Dalia Catalán’s daughter is 13 years old, but Catalán hasn’t seen her since leaving their home in Guatemala four years ago, when she and her husband came to Washington seeking work.

Catalán, her husband and a two-year-old son, Carlos, live in a cramped basement apartment in Fort Totten. In a dimly lit bedroom, she pulls a picture of Dalia Belen off the dresser. In it the girl, then eight, smiles confidently.

Catalán, 30, has tucked away money bit by bit to build to the $7,000 she estimates it will cost to bring her daughter to join the family in the United States.

She’s got about half of that saved, and with the $1 jump in the D.C. minimum wage that kicked in July 1 — to $10.50 an hour — the pile is growing $40 a week faster. At this faster rate, the teen could arrive in time to complete a high school education — which Catalán believes will set her daughter on a better path.

"I want her to study, and I want him to study. That’s my goal,” said Catalán in Spanish, through a translator, while wrangling Carlos. "As a mother, it’s everything for your kids. We don’t want our kids to go through what we went through.”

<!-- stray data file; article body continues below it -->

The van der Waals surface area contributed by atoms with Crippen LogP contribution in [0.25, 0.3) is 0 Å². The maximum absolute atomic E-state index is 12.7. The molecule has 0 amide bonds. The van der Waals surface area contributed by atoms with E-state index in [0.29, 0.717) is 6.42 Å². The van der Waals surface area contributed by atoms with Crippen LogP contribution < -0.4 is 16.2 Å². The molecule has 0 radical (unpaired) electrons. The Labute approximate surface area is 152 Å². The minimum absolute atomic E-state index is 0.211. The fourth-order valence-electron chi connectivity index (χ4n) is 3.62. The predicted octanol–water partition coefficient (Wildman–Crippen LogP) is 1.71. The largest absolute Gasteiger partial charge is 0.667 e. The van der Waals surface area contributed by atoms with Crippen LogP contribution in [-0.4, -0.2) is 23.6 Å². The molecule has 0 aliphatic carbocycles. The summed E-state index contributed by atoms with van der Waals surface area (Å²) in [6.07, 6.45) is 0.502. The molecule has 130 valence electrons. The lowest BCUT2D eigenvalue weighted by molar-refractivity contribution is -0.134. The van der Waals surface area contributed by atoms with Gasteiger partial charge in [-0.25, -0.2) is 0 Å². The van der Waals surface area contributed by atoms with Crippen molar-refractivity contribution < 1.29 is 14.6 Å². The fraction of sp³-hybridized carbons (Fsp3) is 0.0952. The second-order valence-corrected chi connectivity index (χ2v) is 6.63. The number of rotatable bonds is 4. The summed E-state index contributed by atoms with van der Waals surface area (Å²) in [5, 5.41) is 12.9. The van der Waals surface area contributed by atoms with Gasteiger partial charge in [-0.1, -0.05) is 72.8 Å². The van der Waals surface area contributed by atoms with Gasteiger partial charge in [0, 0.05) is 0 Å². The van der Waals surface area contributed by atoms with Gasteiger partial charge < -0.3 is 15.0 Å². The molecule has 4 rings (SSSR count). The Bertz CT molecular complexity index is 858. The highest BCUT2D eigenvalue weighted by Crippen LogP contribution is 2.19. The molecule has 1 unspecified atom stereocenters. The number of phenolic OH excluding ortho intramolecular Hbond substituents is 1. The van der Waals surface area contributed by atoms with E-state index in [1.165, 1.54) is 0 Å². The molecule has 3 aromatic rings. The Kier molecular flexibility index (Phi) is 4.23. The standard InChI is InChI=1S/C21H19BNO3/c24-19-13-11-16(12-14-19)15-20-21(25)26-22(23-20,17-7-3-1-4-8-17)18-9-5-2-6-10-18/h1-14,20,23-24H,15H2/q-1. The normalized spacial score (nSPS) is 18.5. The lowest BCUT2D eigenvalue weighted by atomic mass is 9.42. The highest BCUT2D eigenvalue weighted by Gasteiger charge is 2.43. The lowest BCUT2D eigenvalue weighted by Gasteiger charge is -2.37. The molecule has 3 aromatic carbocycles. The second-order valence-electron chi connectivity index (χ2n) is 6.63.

A ballot initiative slated for next year’s election could help Catalán even more, if D.C. voters agree to raise the minimum wage to $15 an hour.

The minimum raise is already on the rise in the District, where the floor went from $8.25 an hour in 2014 to $10.50 this year. It’s set to rise to $11.50 in 2016. Each $1 an hour climb adds $160 a month. While the small bumps of years past haven’t immediately transformed lives, earning three dollars more an hour could help someone afford rent in a neighborhood with better schools, or save for a car that could provide access to a better job.

That is, of course, if people can hold on to their minimum-wage jobs.